Back in the early 1980s, I was – as they say – “badly taught” maths, at the otherwise very good, Oxbridge factory, Aylesbury Grammar School. A linguist and an artist, STEM subjects held little joy or allure for me. I was streamed into the fourth or fifth set, where there were more animal noises than algebra in most classes. Poor old Mr Uren, a hero engineer in the war. The boys took the piss out of him mercilessly.
I struggled and muddled through, scraping a B at both O-level in year 10 and the same in AO-level the year later. Not bad, I suppose, but nowhere near my performance in arts subjects. And, I suspected, nowhere near my potential.
After a first degree in classics and a dozen years in PR jobs, I went back to school and retrained as an experimental psychologist. And what a rude awakening it was for me and many other students to discover that psychology has really rather a lot of maths in it. Not hardcore, pure maths. But pretty soon quite complex statistics, mostly built on correlations. In the first lecture of my Master’s – double stats – I confess that I did wonder if I’d made a mistake.
But I persisted and took the conscious decision to overcompensate. So, I put an inordinate amount of effort into getting to grips with statistics. I soon discovered the beauty and the storytelling potential of statistics – that numbers hold the key for scientists to weave their narrative weft. And when the Master’s morphed into a Doctorate, I was soon teaching others in the arts of Multivariate Analysis of Variance and non-linear regression, cluster and factor analysis.
I did lots of teaching during my four-year, second stint at university – and afterwards, too – but no subject was ever as gratifying as stats teaching. Lectures. Tutorials. And best of all lab practicals, analysing real data sets on stubborn PCs, using the unyieldingly stubborn stats program, SPSS. The movement over the course of a class or a term or a year – from panicky rabbits in headlights to serene swans gliding over the pond of data analysis – was something to behold.
Today, the excellent national charity National Numeracy is running its first National Numeracy Day. In the pre-publicity, an excellent – and lengthy – editorial in the Financial Times reported estimated that “Britons’ lack of numeracy subtracts £20bn from the UK economy”. In recent conversations with the team at National Numeracy, I’ve learned that fully half the working population in the UK – about 17m workers – has the mathematical ability of a primary school child. And a further 28% didn’t achieve the Government’s “bare minimum” target of an (old school) GCSE grade C.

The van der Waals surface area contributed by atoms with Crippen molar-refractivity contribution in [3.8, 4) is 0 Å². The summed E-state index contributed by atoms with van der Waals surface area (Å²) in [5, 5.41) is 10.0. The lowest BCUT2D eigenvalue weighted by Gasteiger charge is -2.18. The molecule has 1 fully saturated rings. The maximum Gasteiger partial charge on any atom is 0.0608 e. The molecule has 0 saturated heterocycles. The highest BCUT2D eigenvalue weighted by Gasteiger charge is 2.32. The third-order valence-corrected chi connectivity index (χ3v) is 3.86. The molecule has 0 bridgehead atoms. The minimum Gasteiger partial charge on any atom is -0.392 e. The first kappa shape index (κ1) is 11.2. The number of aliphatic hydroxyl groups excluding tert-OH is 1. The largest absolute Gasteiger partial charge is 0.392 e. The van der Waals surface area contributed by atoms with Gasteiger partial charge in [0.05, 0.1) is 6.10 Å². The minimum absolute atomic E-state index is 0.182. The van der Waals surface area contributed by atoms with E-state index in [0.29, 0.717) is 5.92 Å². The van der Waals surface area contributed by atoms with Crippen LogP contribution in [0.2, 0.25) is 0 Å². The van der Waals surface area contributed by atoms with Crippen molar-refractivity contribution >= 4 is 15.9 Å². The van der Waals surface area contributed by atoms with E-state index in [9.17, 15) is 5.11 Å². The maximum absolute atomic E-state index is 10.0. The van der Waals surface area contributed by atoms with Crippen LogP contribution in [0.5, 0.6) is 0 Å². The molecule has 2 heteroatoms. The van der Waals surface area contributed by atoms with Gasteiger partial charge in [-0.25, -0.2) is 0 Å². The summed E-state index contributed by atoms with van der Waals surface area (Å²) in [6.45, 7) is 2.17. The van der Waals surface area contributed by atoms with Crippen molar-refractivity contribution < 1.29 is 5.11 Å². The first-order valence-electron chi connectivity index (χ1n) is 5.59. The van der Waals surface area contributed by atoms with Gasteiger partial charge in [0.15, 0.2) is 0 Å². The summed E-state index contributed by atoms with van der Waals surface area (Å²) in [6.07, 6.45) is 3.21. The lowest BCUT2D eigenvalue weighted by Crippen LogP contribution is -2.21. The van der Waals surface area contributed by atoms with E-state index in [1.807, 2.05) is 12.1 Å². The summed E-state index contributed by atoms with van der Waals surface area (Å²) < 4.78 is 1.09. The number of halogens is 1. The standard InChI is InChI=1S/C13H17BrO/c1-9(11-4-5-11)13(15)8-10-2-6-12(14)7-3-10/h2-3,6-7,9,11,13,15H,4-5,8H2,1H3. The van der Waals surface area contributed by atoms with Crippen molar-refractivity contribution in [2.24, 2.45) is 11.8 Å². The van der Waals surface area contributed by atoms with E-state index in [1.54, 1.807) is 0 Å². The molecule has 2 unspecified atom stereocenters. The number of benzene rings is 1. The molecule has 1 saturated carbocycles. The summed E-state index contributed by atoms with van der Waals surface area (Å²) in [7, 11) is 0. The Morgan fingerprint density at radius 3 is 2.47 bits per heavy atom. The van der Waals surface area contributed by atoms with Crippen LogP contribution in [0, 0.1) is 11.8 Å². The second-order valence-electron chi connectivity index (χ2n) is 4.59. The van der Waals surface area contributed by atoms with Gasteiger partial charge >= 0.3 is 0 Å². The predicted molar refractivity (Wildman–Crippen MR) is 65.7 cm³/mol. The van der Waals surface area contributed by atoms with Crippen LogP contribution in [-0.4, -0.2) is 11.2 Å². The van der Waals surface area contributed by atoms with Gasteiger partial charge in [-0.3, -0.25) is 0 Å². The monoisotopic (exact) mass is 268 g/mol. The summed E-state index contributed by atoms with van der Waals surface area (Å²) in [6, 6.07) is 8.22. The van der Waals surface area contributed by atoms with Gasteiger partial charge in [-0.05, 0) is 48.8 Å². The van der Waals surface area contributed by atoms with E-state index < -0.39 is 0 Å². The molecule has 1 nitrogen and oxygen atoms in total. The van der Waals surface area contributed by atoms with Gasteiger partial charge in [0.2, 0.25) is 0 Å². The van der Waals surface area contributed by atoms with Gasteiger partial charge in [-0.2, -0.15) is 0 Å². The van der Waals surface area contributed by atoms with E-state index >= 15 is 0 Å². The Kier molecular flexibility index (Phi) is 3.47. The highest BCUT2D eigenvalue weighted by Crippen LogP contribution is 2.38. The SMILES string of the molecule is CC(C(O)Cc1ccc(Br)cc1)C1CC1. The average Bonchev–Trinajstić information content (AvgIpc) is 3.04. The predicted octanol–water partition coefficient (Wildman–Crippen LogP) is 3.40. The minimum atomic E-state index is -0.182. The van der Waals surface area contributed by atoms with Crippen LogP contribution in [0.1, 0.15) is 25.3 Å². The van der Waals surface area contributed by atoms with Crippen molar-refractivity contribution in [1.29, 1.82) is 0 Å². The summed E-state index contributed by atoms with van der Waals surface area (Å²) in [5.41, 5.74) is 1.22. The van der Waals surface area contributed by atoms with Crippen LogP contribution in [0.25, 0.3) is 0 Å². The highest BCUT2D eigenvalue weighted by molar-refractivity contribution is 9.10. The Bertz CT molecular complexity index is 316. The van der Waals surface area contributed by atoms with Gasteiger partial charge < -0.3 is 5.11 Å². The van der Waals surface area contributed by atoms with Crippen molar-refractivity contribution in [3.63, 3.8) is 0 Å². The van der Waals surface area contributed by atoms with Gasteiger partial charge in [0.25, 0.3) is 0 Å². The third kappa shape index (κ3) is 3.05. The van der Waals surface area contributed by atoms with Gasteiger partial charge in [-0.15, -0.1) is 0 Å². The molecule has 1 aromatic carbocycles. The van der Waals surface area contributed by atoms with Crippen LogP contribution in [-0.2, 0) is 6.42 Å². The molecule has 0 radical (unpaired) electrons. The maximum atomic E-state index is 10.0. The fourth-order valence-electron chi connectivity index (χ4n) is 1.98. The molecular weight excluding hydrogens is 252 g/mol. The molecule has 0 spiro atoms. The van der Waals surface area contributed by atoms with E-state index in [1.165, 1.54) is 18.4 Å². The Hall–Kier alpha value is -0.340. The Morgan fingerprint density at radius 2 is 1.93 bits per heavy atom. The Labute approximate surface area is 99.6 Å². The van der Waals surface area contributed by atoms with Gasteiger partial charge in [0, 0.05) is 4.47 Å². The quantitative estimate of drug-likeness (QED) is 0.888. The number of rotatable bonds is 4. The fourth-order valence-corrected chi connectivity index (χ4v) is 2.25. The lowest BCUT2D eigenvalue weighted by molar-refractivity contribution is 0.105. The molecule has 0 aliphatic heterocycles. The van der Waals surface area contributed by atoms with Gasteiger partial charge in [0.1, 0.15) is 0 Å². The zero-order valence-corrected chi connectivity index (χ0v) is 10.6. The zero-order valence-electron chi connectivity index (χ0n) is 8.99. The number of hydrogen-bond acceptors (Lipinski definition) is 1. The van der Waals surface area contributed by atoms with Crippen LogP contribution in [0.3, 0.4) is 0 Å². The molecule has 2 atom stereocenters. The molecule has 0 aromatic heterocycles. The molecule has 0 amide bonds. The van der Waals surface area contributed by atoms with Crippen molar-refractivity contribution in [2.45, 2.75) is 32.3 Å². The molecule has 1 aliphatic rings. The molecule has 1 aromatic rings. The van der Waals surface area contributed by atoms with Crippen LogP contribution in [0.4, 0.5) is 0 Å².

Put it another way: just over one in five of the working population of UK plc – about to be cast into the unknown by the self-inflicted idiocy of Brexit – is minimally good enough at sums to cope.
To plan and budget and forecast.
To judge whether the dose of a medicine they’ve been asked to give to a patient is right for them.
To understand whether they’ve got a good mortgage deal or know whether they’re being ripped off by their utility or credit card suppliers. Or worse yet, a payday loan shark
Blimey. There’s clearly a lot of work to do.
National Numeracy Day is designed to draw awareness to the state we’re in – and the State we could become – if more of the employees of UK plc had even a little more confidence and competence in all things mathematical. They’ve got a great, responsive, increasingly tricksy online test that helps you benchmark where you’re at and shows you where you could improve. This isn’t any sort of flash-in-the-pan, over-in-20-second personality profiling test like the now-defunct Cambridge Analytica was so interested in. It’s a real commitment of time – up to half an hour of brain power and problem-solving. I really do think it’s worth the candle, and be sure – if you do give it a go – you don’t make it a lunchtime treat. Give it the respect and time it deserves.
Last week, I held the formal launch of my new book Narrative by Numbers: How to Tell Powerful and Purposeful Stories with Data. Having recovered from my poor school experience thanks to an overcompensation strategy as I became a psychologist, I’m not bad at maths these days. I see great beauty in the power of analytics to answer questions, build narratives, and create the kind of evidence-based stories that can poke fake news in the eye.
So far, the book has been well-received. It’s designed to give those charged with using data to tell stories with influence – what I argue is the signature requirement of the modern knowledge economy – to do so more confidently and more competently. Obviously, it demands a level of numeracy to be useful. Which is why National Numeracy’s new, annual day – not to mention its hugely worthwhile purpose overall – is to be welcomed, applauded, and supported.
Forza, National Numeracy! We are all indeed #numberspeople. All power to your project.
Sam Knowles is a data storyteller and the Founder & MD of Insight Agents. His purpose is to help organisations talk Human and sound like people. An established and sought-after trainer, speaker, and podcaster, he is the co-founder and co-host of the Small Data Forum podcast and chair of I-COM’s Data Storytelling Council.
Sam is the author of the critically-acclaimed book Narrative by Numbers: How to Tell Powerful & Purposeful Stories with Data (Routledge, 2018, with more at www.narrativebynumbers.com). This has just been followed by a sequel, How To Be Insightful: Unlocking the Superpower that Drives Innovation (also Routledge, May 2020, and more at www.HowToBeInsightful.com).
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